The Trials of Harry S. Truman

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Jeffrey Frank, author of the bestselling Ike and Dick, returns with the “beguiling” (The New York Times) first full account of the Truman presidency in nearly thirty years, recounting how a seemingly ordinary man met the extraordinary challenge of leading America through the pivotal years of the mid-20th century.

The nearly eight years of Harry Truman’s presidency—among the most turbulent in American history—were marked by victory in the wars against Germany and Japan; the first use of an atomic bomb and the development of far deadlier weapons; the start of the Cold War and the creation of the NATO alliance; the Marshall Plan to rebuild the wreckage of postwar Europe; the Red Scare; and the fateful decision to commit troops to fight a costly “limited war” in Korea.

Historians have tended to portray Truman as stolid and decisive, with a homespun manner, but the man who emerges in The Trials of Harry S. Truman is complex and surprising. He believed that the point of public service was to improve the lives of one’s fellow citizens and fought for a national health insurance plan. While he was disturbed by the brutal treatment of African Americans and came to support stronger civil rights laws, he never relinquished the deep-rooted outlook of someone with Confederate ancestry reared in rural Missouri. He was often carried along by the rush of events and guided by men who succeeded in refining his fixed and facile view of the postwar world. And while he prided himself on his Midwestern rationality, he could act out of instinct and combativeness, as when he asserted a president’s untested power to seize the nation’s steel mills.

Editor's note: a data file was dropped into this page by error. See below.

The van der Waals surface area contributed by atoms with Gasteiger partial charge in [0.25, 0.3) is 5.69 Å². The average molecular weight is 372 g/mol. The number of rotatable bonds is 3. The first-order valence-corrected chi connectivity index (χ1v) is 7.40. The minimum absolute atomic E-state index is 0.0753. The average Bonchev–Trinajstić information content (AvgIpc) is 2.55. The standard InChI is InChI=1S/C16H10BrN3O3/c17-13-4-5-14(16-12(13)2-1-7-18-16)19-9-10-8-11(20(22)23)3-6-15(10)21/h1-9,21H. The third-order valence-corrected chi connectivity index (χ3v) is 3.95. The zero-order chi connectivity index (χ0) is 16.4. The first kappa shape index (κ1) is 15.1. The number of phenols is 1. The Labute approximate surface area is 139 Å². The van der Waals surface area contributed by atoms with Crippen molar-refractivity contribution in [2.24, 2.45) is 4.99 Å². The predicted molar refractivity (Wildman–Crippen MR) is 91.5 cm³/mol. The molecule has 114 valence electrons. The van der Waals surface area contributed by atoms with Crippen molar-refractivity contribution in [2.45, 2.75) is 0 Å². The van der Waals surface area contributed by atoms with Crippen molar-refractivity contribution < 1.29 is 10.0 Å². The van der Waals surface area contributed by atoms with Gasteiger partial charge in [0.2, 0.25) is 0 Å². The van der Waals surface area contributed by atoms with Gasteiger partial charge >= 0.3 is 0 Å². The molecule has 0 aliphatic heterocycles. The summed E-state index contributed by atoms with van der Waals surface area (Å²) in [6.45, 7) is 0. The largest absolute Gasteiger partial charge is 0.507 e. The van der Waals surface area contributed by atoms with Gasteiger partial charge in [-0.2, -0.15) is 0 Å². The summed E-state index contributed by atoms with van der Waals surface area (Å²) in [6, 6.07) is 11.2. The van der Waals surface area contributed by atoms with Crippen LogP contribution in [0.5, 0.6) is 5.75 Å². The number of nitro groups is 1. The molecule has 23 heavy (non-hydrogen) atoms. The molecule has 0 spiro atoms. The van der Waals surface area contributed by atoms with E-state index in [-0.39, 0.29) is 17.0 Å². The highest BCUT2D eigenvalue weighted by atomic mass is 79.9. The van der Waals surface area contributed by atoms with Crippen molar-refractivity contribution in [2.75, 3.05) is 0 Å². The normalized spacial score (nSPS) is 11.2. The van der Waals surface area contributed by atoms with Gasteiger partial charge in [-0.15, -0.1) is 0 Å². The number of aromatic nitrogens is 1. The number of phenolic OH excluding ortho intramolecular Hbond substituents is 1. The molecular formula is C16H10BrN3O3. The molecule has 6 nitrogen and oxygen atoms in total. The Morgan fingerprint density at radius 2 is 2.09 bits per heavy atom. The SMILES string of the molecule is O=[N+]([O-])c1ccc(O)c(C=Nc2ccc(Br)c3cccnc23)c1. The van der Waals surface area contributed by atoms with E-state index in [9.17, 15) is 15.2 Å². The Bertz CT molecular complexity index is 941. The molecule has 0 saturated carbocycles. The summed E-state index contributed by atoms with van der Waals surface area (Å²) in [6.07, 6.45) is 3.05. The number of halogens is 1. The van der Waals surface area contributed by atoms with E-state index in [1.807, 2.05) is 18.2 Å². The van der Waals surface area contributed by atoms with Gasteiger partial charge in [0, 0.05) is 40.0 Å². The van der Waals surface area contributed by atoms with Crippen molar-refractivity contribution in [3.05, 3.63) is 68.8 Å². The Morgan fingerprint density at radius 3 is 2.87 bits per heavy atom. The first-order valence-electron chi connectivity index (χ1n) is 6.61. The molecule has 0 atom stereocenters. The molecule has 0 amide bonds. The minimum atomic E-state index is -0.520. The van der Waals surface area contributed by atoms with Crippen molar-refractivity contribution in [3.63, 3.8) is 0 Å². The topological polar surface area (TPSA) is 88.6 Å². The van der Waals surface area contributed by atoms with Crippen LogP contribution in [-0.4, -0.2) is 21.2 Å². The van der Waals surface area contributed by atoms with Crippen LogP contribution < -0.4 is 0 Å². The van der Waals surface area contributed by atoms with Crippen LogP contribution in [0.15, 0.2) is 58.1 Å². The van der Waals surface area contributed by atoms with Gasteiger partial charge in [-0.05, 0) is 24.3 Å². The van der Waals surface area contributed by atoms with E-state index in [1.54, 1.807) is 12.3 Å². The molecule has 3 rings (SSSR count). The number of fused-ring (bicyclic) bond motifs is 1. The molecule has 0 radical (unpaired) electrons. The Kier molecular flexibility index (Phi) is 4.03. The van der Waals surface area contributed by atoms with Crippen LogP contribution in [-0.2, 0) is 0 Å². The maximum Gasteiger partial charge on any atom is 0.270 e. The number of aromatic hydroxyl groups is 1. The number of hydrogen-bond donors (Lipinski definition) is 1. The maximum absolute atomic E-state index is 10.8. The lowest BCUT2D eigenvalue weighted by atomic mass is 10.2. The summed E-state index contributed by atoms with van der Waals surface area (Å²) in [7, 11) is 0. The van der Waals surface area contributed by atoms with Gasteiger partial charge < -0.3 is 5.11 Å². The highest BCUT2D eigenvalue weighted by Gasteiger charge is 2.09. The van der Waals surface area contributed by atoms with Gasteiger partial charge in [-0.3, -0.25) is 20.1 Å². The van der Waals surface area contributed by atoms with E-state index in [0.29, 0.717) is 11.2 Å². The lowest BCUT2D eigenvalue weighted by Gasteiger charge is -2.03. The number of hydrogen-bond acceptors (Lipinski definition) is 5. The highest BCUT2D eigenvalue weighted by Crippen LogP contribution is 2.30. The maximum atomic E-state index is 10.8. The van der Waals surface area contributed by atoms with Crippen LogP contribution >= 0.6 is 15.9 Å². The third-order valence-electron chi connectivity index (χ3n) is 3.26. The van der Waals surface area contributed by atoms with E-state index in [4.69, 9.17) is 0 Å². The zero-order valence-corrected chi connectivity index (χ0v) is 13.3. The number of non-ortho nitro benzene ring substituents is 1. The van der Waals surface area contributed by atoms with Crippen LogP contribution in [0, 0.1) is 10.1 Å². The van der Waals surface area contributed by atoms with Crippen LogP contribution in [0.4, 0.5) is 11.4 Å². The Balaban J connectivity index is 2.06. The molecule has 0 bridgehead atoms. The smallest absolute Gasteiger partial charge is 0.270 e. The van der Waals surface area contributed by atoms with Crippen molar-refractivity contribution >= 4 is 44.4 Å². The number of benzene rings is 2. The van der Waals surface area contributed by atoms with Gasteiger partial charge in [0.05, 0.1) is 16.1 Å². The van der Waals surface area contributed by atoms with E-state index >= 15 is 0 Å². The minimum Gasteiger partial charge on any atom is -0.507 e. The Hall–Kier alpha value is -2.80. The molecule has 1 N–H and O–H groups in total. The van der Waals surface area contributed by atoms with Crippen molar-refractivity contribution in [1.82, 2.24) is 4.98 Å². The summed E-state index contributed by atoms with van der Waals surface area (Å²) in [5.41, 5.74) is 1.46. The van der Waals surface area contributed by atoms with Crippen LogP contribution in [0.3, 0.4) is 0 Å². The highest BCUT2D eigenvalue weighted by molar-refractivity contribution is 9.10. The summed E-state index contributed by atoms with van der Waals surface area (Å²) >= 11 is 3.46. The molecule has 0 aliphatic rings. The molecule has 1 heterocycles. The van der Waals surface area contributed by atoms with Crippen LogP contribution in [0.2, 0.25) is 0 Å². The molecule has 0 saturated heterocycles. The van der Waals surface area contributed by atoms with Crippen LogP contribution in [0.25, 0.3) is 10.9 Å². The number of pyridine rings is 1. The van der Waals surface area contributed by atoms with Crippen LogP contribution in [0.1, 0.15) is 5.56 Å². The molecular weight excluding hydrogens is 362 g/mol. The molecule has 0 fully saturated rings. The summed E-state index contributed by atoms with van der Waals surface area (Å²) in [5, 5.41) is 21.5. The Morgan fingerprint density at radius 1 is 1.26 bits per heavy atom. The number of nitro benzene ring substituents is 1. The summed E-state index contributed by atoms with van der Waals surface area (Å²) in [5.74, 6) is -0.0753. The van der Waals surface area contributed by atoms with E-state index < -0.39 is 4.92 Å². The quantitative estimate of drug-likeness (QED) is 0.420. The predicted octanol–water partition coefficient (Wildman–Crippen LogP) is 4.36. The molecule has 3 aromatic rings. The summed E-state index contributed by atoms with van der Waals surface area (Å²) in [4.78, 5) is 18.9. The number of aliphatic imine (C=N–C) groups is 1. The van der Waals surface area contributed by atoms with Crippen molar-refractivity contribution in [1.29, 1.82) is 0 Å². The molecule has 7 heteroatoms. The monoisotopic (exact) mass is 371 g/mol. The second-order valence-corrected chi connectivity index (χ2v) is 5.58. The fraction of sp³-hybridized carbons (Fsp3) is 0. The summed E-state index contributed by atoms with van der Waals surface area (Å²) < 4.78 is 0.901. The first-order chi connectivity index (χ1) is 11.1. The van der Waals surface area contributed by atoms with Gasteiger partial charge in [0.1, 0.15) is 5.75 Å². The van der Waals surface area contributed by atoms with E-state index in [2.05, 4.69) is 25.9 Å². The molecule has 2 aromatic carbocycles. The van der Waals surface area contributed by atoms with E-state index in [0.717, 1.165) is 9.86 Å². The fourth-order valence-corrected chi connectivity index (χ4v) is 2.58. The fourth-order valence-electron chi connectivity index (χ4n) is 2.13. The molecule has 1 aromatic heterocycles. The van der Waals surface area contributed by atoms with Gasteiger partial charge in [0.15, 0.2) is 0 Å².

The Truman who emerges in these pages is a man with generous impulses, loyal to friends and family, and blessed with keen political instincts, but insecure, quick to anger, and prone to hasty decisions. Archival discoveries, and research that led from Missouri to Washington, Berlin and Korea, have contributed to an indelible and “intimate” (The Washington Post) portrait of a man, born in the 19th century, who set the nation on a course that reverberates in the 21st century, a leader who never lost a schoolboy’s love for his country and its Constitution.